It is no secret that I’m always on the hunt for great crowdsourcing projects. We’re still learning a lot about what “the crowd” can tackle and what it can’t, but turning to your readers (listeners, community, neighbors) is a great way to foster civic participation because it gives people a stake in the news.
What I really want to know, though, is what makes crowdsourcing sing? Sunlight’s Transparency Corps project to slice Kentucky legislative voting records has been sitting less than half complete for months now, while the Brooklyn Museum’s “posse” is madly tagging, flagging and organizing projects digital photos of the museum’s permanent collection. The only reward offered by Brooklyn Museum, besides a crash course in art history, are the series of short movies of… well, I won’t spoil the surprise. Go tag some art and see for yourself.
Field Guide for Making Crowdsourcing Work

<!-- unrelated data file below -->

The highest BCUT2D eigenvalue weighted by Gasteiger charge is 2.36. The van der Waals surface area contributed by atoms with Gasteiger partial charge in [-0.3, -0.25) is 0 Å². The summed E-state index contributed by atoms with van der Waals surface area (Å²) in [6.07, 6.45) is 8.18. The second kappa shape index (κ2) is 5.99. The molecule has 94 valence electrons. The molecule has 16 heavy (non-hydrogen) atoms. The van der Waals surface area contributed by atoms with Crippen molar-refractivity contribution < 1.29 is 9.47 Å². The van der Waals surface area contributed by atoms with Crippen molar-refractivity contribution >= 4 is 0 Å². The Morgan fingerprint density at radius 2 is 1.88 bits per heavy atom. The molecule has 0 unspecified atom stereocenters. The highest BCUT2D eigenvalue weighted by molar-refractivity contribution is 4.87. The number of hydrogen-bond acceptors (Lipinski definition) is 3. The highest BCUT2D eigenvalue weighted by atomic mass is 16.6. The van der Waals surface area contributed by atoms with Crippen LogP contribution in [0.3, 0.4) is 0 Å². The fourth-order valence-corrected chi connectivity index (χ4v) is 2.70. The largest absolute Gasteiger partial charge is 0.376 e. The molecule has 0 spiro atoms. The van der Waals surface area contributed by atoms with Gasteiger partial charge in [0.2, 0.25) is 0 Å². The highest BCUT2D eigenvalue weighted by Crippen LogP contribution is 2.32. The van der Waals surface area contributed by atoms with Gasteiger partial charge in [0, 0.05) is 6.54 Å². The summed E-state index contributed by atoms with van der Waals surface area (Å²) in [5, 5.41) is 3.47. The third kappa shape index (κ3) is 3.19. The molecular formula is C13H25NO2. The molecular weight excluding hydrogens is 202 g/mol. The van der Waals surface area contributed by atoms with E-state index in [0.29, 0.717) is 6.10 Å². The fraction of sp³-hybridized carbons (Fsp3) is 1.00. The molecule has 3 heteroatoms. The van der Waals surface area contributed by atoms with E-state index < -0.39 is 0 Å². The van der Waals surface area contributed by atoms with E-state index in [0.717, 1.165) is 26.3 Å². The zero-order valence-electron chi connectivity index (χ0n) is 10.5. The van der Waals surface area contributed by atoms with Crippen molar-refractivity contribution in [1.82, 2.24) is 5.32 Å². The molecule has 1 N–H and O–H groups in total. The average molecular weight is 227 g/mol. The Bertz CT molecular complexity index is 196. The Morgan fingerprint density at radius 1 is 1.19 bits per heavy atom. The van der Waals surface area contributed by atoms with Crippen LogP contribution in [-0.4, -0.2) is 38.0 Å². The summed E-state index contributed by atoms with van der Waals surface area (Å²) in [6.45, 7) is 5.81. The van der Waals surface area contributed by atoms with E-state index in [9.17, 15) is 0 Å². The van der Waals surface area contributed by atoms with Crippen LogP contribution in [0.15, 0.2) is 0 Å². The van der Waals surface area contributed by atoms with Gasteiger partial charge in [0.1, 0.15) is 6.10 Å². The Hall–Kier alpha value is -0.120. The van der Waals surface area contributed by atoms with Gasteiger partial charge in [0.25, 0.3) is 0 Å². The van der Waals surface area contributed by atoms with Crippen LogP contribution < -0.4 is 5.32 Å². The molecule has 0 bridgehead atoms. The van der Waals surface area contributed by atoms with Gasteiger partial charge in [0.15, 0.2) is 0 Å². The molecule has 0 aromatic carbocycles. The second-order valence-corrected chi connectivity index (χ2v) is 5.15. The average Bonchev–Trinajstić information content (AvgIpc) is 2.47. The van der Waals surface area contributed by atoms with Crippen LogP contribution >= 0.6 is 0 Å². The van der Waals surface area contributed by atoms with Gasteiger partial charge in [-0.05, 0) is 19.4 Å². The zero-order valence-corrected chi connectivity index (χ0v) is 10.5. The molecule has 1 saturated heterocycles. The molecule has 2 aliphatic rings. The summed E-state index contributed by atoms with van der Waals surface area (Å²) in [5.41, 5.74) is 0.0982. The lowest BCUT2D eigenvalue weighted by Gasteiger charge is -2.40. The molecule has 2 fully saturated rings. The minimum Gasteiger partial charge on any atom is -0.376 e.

WNYC Labs has been working on an incredibly useful field guide to crowdsourcing. For the harried beginner, they offer 10 simple tips for getting started. Set the tone, and be an editor, is some of their advice, which is to say: Crowdsourcing doesn’t have to mean that you turn over the microphone and walk away. Looking for advice on adapting your editorial process or hoping for some case studies? Done, and done. There is no secret sauce to crowdsourcing. No holy grail. But this field guide is the most comprehensive guide that I’ve seen.
I’d been planning to write something as well about the outcome of ProPublica’s Super Bowl Blitz — they asked readers to ask their representatives if they planned to be at the Super Bowl, and then request that they bring their cameras to the game. The only result worth reporting on so far seems to be that a handful of planned congressional super bowl parties were scrubbed or rebranded. Their reporting is worth a read if you don’t think of the NFL as a major campaign donor (though it doesn’t look like the crowd played a big role in reporting the story). I haven’t asked ProPublica how they measured the impact the project had on reader engagement. If a group of readers who don’t otherwise spend much time thinking about campaign finance suddenly decide they’re heavily invested in campaign finance, maybe there’s something to it. Hooking substantive news coverage to big sporting events is never an easy assignment.